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Arlington Family Raises $400K to Research Cure for Daughter’s Disease

Arlington’s Ellie McGinn and her family recently raised nearly half a million dollars to fund research into Ellie’s rare degenerative brain and spinal cord disease.

Ellie, 12, has lived with LBSL (leukoencephalopathy with brain stem and spinal cord involvement and lactate elevation) for the last 10 years. It affects fewer than 100 people worldwide and currently has no cure. Her family has been actively fundraising for a cure since 2013.

This year’s all-virtual efforts in honor of Rare Disease Day on Feb. 28 drew a total of $400,000 in donations from around the world. Last Wednesday, the McGinn family awarded the money to the Moser Center at the Kennedy Krieger Institute in Baltimore, which is currently developing and testing new drug therapies that could lead to a cure for LBSL.

“We know they want to find answers as badly as we do,” said Ellie’s mother, Beth, about the team at the Moser Center. “We are just so incredibly grateful to have this brilliant team of researchers working toward a cure for Ellie and others like her.”

Her parents, Beth and Mike, have raised nearly $2 million for LBSL research through their family foundation, A Cure for Ellie.

The McGinn family took its annual 5K through Fairlington online this year, and leaned into other online fundraising opportunities, including a Giving Tuesday campaign and social media outreach. Ellie and her sister Vivian even ran a Facebook live fundraiser in which they poked fun of their parents — throwing eggs at them or forcing them to eat hot peppers — when certain fundraising goals were reached.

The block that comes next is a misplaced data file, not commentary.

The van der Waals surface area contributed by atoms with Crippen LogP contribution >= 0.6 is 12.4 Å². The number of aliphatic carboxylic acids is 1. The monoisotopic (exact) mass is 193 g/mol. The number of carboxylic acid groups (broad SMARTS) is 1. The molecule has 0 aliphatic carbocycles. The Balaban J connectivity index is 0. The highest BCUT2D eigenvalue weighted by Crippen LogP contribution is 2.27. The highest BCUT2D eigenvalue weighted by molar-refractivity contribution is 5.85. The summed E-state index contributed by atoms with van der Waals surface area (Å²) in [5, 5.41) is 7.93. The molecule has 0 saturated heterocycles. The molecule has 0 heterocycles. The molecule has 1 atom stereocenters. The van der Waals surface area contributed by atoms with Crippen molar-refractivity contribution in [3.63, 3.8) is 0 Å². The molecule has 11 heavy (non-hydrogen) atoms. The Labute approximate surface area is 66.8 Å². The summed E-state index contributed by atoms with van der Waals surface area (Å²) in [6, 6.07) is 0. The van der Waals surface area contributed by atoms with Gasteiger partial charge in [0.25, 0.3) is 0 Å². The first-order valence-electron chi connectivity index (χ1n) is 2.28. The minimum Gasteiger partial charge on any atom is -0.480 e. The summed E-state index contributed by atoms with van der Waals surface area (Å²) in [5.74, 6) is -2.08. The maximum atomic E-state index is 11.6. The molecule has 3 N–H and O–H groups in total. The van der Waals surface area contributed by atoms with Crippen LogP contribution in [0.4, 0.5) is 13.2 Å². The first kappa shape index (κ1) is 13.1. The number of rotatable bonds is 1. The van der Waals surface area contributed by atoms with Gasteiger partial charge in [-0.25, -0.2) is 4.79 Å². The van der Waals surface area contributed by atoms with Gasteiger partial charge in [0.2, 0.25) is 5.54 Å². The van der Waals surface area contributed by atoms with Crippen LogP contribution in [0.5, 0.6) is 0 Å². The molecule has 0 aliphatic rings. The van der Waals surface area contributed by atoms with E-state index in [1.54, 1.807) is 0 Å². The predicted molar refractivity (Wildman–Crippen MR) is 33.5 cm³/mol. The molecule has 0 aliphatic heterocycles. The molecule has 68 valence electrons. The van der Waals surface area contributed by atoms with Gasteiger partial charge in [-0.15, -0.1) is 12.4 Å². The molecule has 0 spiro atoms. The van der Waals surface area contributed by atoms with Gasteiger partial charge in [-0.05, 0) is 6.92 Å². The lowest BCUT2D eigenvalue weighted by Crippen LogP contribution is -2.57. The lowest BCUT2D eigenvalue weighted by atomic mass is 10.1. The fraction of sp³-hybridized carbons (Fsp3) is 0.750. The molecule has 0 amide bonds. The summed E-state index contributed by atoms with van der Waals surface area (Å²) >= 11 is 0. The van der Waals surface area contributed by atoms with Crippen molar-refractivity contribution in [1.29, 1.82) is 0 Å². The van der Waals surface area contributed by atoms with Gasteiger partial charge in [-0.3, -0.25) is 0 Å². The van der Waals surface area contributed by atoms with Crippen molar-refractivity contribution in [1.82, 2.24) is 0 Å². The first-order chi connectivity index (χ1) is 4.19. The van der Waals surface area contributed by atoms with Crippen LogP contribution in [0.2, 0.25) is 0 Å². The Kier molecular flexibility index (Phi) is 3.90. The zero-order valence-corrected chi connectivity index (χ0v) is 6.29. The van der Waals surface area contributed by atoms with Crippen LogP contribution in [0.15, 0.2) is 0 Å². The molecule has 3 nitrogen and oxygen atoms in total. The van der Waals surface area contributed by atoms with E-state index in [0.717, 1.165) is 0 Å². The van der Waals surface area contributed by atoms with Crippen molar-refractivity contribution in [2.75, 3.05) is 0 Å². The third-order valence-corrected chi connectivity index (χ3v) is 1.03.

“It was great fun and the audience stayed engaged,” Beth said.

But the family yearns for a return to in-person activities and is awaiting news on Ellie’s disease.

“We miss parties, and we miss the annual Fairlington 5K and Silent Auction,” her parents said in a Facebook post. “We miss all of you.”

Sometime this month, the family will receive a formal update on the ongoing research, the post said.

“We haven’t had one since last fall when the team was able to go back into the lab and safely resume work,” the parents wrote. “We are told there is good news and bad news. Not sure what that will mean for Ellie and the other families like us but we know that even in failure the scientists are learning.”

Since her diagnosis, Ellie launched a social media campaign to rename the illness “The Awesome Disease.” She and her family were awarded the National Organization for Rare Disorders’ “Rare Impact Award” and appeared on “The Today Show.”

The A Cure for Ellie Foundation will continue to fundraise and spread awareness for the “Awesome Disease” to help find a cure. Upcoming events, more information on Ellie and LBSL, and how to donate can found on the foundation’s website.

Photos via Vimeo

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